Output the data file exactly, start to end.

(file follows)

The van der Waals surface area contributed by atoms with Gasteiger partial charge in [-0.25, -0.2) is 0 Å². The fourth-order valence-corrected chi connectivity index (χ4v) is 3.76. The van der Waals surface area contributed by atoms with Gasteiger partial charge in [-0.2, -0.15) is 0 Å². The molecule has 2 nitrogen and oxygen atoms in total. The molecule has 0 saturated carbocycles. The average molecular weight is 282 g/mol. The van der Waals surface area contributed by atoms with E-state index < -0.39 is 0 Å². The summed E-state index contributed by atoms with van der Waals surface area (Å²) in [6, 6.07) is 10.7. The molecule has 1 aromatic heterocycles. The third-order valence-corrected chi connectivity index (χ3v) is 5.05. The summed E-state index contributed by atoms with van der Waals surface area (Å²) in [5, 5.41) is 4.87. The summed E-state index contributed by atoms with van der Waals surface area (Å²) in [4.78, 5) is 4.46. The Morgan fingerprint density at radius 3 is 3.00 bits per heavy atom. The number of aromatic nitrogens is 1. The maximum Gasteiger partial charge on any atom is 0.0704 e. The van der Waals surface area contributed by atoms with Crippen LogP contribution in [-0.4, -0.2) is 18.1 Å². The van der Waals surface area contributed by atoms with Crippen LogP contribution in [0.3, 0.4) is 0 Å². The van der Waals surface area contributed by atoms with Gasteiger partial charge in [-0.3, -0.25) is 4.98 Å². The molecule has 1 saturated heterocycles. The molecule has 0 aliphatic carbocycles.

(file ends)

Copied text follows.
The van der Waals surface area contributed by atoms with Gasteiger partial charge in [-0.25, -0.2) is 0 Å². The fourth-order valence-corrected chi connectivity index (χ4v) is 3.76. The van der Waals surface area contributed by atoms with Gasteiger partial charge in [-0.2, -0.15) is 0 Å². The molecule has 2 nitrogen and oxygen atoms in total. The molecule has 0 saturated carbocycles. The average molecular weight is 282 g/mol. The van der Waals surface area contributed by atoms with E-state index < -0.39 is 0 Å². The summed E-state index contributed by atoms with van der Waals surface area (Å²) in [6, 6.07) is 10.7. The molecule has 1 aromatic heterocycles. The third-order valence-corrected chi connectivity index (χ3v) is 5.05. The summed E-state index contributed by atoms with van der Waals surface area (Å²) in [5, 5.41) is 4.87. The summed E-state index contributed by atoms with van der Waals surface area (Å²) in [4.78, 5) is 4.46. The Morgan fingerprint density at radius 3 is 3.00 bits per heavy atom. The number of aromatic nitrogens is 1. The maximum Gasteiger partial charge on any atom is 0.0704 e. The van der Waals surface area contributed by atoms with Crippen LogP contribution in [-0.4, -0.2) is 18.1 Å². The van der Waals surface area contributed by atoms with Crippen LogP contribution in [0.3, 0.4) is 0 Å². The van der Waals surface area contributed by atoms with Gasteiger partial charge in [-0.3, -0.25) is 4.98 Å². The molecule has 1 saturated heterocycles. The molecule has 0 aliphatic carbocycles.